Monthly Archives: October 2012

Early modern natural history: Contributions from the Americas and India

Rajesh Kochhar (2012) Journal of Biosciences, Vol. 37, No. 6 ( Dec.) pp. 937-947

DOI 10.1007/s12038-012-9272-9

The early success of its oceanic voyages brought contrary pulls to bear on Europe, with the practical needs of the hour standing in contradistinction to the age-old religious authority, sectarian antagonism and the recovered Greco-Roman intellectual tradition. How in course of time the former triumphed over the latter in the case of natural history is an interesting and instructive line of enquiry. This article examines in some detail how the Materia Medica of the Americas and India were incorporated into the European mainstream.

What the hell is Karka Rog? A question for IBN7

The Indian television channel IBN7 carries a message in Devanagari script: Dhoomrapaan se karka rog ho sakta hai: Smoking can cause ‘karka rog’ . Some clever chap, showing off his pseudo-learning , has rendered cancer as karka rog. The term cancer is Latin for Crab. The Sanskrit equivalent is karka, which in Hindi becomes kekda. The Latin term has been employed in two separate situations. It has been used to denote a Zodiacal sign.  Since the veins affected by cancerous tumors resembled legs of a crab, the disease itself was called cancer.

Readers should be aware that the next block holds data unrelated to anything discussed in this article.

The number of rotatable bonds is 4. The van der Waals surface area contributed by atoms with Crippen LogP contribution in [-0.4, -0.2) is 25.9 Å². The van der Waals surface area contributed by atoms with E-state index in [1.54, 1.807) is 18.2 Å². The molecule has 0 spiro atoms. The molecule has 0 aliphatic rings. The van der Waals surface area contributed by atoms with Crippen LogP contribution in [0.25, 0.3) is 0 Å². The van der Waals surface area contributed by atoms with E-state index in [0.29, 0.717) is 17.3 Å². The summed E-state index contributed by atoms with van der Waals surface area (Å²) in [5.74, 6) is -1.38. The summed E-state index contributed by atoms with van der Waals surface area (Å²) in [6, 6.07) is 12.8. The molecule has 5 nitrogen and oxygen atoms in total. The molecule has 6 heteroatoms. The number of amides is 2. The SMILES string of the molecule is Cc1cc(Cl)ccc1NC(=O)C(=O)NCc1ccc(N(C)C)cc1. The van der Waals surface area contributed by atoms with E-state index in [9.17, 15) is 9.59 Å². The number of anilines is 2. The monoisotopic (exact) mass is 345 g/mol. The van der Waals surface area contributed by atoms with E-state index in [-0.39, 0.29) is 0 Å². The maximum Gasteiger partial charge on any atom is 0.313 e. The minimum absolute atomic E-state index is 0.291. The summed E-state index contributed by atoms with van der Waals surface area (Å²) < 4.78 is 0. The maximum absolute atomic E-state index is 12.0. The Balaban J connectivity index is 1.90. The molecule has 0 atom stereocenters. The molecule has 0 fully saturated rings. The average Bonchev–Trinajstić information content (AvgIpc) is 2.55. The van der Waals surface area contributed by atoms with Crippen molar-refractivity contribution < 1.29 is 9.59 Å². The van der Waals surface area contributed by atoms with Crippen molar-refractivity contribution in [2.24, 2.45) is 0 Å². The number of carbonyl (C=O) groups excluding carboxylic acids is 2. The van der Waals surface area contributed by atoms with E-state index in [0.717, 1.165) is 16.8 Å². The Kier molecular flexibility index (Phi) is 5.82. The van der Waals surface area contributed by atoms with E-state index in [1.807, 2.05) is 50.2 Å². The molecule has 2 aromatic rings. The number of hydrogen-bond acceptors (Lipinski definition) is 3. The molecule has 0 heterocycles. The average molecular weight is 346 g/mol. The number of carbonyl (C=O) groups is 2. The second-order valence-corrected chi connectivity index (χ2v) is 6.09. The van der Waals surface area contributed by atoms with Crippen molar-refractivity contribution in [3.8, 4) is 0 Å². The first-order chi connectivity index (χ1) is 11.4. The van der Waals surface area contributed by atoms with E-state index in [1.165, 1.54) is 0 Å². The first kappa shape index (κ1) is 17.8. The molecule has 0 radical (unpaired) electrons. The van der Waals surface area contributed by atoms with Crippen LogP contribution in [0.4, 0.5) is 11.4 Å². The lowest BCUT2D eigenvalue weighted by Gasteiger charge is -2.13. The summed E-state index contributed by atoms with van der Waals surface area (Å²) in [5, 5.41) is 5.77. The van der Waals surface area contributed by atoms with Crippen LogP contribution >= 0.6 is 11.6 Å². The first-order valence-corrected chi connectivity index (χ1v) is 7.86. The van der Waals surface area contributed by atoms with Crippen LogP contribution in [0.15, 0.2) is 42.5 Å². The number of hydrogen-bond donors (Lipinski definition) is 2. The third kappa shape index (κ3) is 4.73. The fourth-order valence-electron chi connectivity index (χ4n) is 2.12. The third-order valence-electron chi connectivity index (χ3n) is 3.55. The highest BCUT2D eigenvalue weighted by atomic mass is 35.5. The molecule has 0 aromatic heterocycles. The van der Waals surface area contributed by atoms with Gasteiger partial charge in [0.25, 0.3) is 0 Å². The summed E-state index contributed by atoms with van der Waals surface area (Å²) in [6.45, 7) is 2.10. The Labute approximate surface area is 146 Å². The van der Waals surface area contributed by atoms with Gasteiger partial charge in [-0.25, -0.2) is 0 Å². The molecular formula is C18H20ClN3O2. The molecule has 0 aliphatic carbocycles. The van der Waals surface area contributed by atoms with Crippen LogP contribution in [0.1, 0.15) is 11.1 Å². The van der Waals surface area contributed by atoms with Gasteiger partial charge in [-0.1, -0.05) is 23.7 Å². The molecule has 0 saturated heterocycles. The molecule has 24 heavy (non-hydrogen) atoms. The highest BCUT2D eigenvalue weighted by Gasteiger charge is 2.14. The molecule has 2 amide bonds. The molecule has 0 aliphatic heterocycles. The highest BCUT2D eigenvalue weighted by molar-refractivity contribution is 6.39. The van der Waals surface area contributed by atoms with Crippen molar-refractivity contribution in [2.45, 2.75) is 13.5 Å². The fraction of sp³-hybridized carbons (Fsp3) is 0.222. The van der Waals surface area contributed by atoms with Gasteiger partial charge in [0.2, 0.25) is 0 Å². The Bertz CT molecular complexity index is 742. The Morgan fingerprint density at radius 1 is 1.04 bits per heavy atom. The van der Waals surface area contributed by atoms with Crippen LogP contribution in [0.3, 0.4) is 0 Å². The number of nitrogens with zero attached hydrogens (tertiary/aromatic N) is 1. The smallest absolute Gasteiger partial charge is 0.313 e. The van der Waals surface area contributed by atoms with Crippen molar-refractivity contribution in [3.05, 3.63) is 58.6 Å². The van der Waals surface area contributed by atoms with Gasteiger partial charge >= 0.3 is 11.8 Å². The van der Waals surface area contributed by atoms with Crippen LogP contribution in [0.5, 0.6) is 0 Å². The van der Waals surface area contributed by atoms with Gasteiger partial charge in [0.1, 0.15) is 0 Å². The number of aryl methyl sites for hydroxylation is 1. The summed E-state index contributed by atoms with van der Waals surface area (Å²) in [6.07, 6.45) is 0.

Just because a Zodiacal sign, an animal, and a disease have the same Latin etymology does not mean thatin Hindi also same etymology can be applied. The term cancer has a distinct connotation which Hindi-users understand. Saying that smoking causes karka rog, instead of saying that it causes cancer, isunwittingly   playing into the hands of cigarette manufacturers, because it obfuscates the message. Every one knows what cancer knows,. Nobody except IBN7 knows what karka rog is. Incidentally what give it a dignified name as karka rog/ why not kekda rog?

Could IBN7 simply and effectively inform its viewers that  dhoomrapaan causes cancer